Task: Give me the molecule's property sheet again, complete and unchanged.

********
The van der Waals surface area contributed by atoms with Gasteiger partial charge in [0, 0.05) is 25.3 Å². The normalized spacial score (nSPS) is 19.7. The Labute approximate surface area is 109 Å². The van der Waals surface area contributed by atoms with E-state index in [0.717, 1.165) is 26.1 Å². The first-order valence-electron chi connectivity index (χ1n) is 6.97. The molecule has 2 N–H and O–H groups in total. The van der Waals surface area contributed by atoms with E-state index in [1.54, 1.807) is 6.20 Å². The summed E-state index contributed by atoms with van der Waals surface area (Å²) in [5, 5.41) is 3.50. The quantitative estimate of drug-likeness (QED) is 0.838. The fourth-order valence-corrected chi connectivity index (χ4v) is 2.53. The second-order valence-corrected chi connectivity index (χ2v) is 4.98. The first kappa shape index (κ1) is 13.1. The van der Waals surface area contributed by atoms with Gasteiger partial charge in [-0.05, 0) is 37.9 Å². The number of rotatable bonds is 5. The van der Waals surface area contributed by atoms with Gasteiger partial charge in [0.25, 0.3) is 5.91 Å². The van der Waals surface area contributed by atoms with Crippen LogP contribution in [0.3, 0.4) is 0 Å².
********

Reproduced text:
The van der Waals surface area contributed by atoms with Gasteiger partial charge in [0, 0.05) is 25.3 Å². The normalized spacial score (nSPS) is 19.7. The Labute approximate surface area is 109 Å². The van der Waals surface area contributed by atoms with E-state index in [0.717, 1.165) is 26.1 Å². The first-order valence-electron chi connectivity index (χ1n) is 6.97. The molecule has 2 N–H and O–H groups in total. The van der Waals surface area contributed by atoms with E-state index in [1.54, 1.807) is 6.20 Å². The summed E-state index contributed by atoms with van der Waals surface area (Å²) in [5, 5.41) is 3.50. The quantitative estimate of drug-likeness (QED) is 0.838. The fourth-order valence-corrected chi connectivity index (χ4v) is 2.53. The second-order valence-corrected chi connectivity index (χ2v) is 4.98. The first kappa shape index (κ1) is 13.1. The van der Waals surface area contributed by atoms with Gasteiger partial charge in [-0.05, 0) is 37.9 Å². The number of rotatable bonds is 5. The van der Waals surface area contributed by atoms with Gasteiger partial charge in [0.25, 0.3) is 5.91 Å². The van der Waals surface area contributed by atoms with Crippen LogP contribution in [0.3, 0.4) is 0 Å².